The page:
North American based firms are also anticipating and examining the expected impacts to their businesses from Brexit and are likely to see additional regulatory requirements when all is said and done.
Firms with UK based operations supporting significant business in the EU are also looking at relocation expenses and other increases in day to day business costs resulting from the separation.
Finance, Risk and Reporting Integration
A key theme will be how Finance, Risk and Reporting will become truly integrated as the start date for the new CECL standard approaches. Revising recognition of credit losses to include expected credit losses over the life of the loan will achieve the integration that regulators have long sought and hoped CCAR and stress testing would achieve.
The CECL standard will win the day for integration because it will be business as usual and disclosed through the income statement versus a once or twice a year exercise submitted to prudential regulators and receiving limited public disclosures. While there are forces gathering in opposition to the standard, the preparation firms are undergoing now will likely remain in place and for very good reason – a truly integrated FRR process provides the best foundation to the bank’s management information system.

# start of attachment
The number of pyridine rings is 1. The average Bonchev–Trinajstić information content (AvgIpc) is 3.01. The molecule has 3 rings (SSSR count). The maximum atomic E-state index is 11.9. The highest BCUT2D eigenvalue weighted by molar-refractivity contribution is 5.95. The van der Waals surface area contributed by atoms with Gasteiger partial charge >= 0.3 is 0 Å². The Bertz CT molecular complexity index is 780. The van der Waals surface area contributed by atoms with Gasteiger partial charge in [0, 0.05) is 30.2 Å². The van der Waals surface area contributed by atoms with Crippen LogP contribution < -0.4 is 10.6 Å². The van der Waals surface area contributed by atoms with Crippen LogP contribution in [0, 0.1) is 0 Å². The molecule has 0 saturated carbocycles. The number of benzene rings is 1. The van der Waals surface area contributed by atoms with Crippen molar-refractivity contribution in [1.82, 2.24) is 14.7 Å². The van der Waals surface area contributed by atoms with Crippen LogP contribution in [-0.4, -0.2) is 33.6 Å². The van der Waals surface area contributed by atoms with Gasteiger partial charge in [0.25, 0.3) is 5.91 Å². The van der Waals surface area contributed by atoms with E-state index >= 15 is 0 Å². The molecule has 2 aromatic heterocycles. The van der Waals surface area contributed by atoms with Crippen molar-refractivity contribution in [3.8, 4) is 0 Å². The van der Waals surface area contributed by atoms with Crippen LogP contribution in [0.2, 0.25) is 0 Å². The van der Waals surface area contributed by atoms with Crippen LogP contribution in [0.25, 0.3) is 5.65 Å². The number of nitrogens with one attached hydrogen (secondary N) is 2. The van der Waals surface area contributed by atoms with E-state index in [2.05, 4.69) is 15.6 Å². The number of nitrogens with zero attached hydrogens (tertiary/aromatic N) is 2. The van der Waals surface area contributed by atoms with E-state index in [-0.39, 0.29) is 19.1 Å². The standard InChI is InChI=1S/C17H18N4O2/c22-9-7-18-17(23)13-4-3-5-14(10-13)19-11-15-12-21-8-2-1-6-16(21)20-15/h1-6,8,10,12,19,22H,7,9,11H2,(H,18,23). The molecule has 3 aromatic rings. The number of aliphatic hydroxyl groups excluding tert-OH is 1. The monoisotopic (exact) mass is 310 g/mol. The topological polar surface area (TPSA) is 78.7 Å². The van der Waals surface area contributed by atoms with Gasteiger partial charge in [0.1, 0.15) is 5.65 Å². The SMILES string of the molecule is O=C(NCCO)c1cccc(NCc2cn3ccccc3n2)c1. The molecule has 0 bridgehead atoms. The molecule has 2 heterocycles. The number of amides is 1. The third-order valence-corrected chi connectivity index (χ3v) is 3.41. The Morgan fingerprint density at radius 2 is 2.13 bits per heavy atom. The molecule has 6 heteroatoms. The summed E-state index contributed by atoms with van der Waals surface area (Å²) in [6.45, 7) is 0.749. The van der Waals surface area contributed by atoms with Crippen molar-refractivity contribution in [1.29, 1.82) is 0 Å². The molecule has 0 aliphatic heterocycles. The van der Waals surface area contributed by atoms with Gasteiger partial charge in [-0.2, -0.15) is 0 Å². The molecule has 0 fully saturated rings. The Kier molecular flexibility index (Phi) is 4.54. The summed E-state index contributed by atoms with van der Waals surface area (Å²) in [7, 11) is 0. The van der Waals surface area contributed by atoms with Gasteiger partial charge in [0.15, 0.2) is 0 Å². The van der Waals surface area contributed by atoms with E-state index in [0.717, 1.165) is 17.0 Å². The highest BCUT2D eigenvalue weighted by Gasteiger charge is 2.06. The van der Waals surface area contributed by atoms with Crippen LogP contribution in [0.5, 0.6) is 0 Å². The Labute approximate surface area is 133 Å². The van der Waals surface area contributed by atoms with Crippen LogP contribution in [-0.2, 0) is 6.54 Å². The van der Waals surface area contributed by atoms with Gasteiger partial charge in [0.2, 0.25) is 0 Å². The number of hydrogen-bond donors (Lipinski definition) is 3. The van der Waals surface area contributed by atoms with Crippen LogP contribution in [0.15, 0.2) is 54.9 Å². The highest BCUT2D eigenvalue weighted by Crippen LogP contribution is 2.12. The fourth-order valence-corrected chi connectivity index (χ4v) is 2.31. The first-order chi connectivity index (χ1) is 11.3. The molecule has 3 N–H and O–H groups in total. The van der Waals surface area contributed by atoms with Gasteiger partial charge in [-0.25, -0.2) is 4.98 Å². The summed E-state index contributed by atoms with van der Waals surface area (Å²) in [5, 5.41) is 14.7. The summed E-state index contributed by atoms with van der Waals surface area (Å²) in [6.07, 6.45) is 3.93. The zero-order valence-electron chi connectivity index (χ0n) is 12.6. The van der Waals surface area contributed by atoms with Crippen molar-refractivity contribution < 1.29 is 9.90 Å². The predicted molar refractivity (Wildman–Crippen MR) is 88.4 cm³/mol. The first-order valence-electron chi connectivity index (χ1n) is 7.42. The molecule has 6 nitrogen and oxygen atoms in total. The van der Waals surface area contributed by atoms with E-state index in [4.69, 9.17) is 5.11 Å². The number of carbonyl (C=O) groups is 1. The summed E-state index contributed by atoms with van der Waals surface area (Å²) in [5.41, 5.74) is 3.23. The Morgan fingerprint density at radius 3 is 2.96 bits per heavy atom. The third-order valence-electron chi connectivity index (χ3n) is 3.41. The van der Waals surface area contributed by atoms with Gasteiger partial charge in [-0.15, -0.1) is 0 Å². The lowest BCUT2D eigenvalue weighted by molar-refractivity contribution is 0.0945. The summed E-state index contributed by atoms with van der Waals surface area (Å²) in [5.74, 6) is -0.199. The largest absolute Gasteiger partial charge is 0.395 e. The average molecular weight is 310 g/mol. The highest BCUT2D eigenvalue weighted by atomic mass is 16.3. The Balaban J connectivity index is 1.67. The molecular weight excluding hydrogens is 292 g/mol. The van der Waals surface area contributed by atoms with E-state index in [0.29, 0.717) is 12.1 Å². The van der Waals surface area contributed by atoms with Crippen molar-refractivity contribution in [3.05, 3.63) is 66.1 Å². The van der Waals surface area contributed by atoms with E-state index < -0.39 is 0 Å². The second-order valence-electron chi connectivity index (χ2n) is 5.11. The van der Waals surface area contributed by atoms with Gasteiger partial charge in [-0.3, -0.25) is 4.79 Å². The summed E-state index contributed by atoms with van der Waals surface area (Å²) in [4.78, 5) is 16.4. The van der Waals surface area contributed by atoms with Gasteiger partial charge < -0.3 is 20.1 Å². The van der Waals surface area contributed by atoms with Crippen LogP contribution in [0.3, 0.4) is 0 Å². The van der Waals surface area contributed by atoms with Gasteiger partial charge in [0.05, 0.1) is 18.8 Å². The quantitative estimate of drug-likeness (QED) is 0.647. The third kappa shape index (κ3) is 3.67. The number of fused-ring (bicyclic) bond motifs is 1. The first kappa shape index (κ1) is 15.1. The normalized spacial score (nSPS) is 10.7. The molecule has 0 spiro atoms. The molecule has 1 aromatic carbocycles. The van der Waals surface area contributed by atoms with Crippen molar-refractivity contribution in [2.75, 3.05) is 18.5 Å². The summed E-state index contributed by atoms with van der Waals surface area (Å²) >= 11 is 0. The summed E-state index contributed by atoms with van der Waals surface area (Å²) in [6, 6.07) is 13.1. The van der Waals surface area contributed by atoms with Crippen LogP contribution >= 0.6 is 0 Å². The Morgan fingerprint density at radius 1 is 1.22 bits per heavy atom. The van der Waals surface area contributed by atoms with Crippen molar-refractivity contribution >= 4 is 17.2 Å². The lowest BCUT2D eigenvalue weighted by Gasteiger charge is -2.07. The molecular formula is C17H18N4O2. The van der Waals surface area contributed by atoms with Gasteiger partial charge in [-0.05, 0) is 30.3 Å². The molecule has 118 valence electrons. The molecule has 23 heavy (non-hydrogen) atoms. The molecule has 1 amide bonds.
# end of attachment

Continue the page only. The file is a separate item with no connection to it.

In fact, CECL will be the primary focus of attention for banks in 2018 – particularly as to ascertaining whether financial IT systems are up to the task of handling the necessary changes. There has been significant time spent to date on learning what compliance with the new standard means, and the data gap analyses and enhancements to existing loss forecasting methods and models required to achieve compliance in 2017.
Arguably 2018 will, for many, be a year of determining how to organize or reorganize finance, risk, reporting and IT people and processes to create the efficient, transparent and repeatable systems and procedures for calculating expected credit losses. Only those firms prepared to invest in the necessary technology infrastructure to aid them in their efforts will have any competitive advantage.